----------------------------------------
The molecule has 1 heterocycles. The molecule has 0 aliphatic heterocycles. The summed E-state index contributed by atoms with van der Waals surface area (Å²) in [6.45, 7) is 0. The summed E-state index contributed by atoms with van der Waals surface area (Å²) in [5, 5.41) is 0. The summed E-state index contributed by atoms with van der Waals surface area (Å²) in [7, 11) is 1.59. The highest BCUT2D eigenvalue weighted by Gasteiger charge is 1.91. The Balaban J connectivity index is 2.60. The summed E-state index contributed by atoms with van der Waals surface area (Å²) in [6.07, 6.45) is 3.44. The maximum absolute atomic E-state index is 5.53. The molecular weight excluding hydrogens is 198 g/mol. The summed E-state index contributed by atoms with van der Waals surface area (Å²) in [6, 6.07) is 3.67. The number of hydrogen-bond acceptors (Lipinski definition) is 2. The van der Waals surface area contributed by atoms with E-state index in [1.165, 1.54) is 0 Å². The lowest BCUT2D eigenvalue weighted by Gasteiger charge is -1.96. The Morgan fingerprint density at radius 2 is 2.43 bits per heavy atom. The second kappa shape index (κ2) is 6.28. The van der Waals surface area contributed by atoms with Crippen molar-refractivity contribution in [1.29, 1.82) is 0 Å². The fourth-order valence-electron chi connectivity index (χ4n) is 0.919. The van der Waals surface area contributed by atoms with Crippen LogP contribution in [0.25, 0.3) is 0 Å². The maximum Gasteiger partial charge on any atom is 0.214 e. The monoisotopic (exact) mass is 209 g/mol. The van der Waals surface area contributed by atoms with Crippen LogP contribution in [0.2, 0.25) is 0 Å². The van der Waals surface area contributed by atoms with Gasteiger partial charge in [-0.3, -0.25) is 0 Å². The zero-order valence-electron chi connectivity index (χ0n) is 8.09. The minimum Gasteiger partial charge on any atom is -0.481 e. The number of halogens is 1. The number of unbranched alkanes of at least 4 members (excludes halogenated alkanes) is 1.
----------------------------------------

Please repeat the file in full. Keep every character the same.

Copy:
The molecule has 1 heterocycles. The molecule has 0 aliphatic heterocycles. The summed E-state index contributed by atoms with van der Waals surface area (Å²) in [6.45, 7) is 0. The summed E-state index contributed by atoms with van der Waals surface area (Å²) in [5, 5.41) is 0. The summed E-state index contributed by atoms with van der Waals surface area (Å²) in [7, 11) is 1.59. The highest BCUT2D eigenvalue weighted by Gasteiger charge is 1.91. The Balaban J connectivity index is 2.60. The summed E-state index contributed by atoms with van der Waals surface area (Å²) in [6.07, 6.45) is 3.44. The maximum absolute atomic E-state index is 5.53. The molecular weight excluding hydrogens is 198 g/mol. The summed E-state index contributed by atoms with van der Waals surface area (Å²) in [6, 6.07) is 3.67. The number of hydrogen-bond acceptors (Lipinski definition) is 2. The van der Waals surface area contributed by atoms with E-state index in [1.165, 1.54) is 0 Å². The lowest BCUT2D eigenvalue weighted by Gasteiger charge is -1.96. The Morgan fingerprint density at radius 2 is 2.43 bits per heavy atom. The second kappa shape index (κ2) is 6.28. The van der Waals surface area contributed by atoms with Crippen molar-refractivity contribution in [1.29, 1.82) is 0 Å². The fourth-order valence-electron chi connectivity index (χ4n) is 0.919. The van der Waals surface area contributed by atoms with Crippen LogP contribution in [0.25, 0.3) is 0 Å². The maximum Gasteiger partial charge on any atom is 0.214 e. The monoisotopic (exact) mass is 209 g/mol. The van der Waals surface area contributed by atoms with Crippen LogP contribution in [0.2, 0.25) is 0 Å². The van der Waals surface area contributed by atoms with Gasteiger partial charge in [-0.3, -0.25) is 0 Å². The zero-order valence-electron chi connectivity index (χ0n) is 8.09. The minimum Gasteiger partial charge on any atom is -0.481 e. The number of halogens is 1. The number of unbranched alkanes of at least 4 members (excludes halogenated alkanes) is 1.